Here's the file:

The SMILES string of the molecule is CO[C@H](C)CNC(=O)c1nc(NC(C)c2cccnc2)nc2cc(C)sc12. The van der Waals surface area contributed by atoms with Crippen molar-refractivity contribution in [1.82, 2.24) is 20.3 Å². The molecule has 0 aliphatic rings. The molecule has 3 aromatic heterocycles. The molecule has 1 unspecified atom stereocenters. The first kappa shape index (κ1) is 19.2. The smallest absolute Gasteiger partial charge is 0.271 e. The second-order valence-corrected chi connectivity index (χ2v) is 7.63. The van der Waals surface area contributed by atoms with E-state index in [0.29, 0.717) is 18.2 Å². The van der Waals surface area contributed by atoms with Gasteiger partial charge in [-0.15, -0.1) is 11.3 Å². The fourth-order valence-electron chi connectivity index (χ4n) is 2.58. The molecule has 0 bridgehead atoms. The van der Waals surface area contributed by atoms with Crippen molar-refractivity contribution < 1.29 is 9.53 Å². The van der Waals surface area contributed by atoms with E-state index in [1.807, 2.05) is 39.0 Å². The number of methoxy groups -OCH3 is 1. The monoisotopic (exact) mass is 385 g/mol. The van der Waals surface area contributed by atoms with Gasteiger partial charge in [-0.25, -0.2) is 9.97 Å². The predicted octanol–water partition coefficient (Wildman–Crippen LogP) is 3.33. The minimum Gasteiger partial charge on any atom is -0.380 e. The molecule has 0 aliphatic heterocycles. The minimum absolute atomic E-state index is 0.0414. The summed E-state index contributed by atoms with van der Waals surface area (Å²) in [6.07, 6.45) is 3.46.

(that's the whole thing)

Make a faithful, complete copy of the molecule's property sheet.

The SMILES string of the molecule is CO[C@H](C)CNC(=O)c1nc(NC(C)c2cccnc2)nc2cc(C)sc12. The van der Waals surface area contributed by atoms with Crippen molar-refractivity contribution in [1.82, 2.24) is 20.3 Å². The molecule has 0 aliphatic rings. The molecule has 3 aromatic heterocycles. The molecule has 1 unspecified atom stereocenters. The first kappa shape index (κ1) is 19.2. The smallest absolute Gasteiger partial charge is 0.271 e. The second-order valence-corrected chi connectivity index (χ2v) is 7.63. The van der Waals surface area contributed by atoms with E-state index in [0.29, 0.717) is 18.2 Å². The van der Waals surface area contributed by atoms with Gasteiger partial charge in [-0.15, -0.1) is 11.3 Å². The fourth-order valence-electron chi connectivity index (χ4n) is 2.58. The molecule has 0 bridgehead atoms. The van der Waals surface area contributed by atoms with Crippen molar-refractivity contribution < 1.29 is 9.53 Å². The van der Waals surface area contributed by atoms with E-state index in [1.807, 2.05) is 39.0 Å². The number of methoxy groups -OCH3 is 1. The monoisotopic (exact) mass is 385 g/mol. The van der Waals surface area contributed by atoms with Gasteiger partial charge in [-0.25, -0.2) is 9.97 Å². The predicted octanol–water partition coefficient (Wildman–Crippen LogP) is 3.33. The minimum Gasteiger partial charge on any atom is -0.380 e. The molecule has 0 aliphatic heterocycles. The minimum absolute atomic E-state index is 0.0414. The summed E-state index contributed by atoms with van der Waals surface area (Å²) in [6.07, 6.45) is 3.46.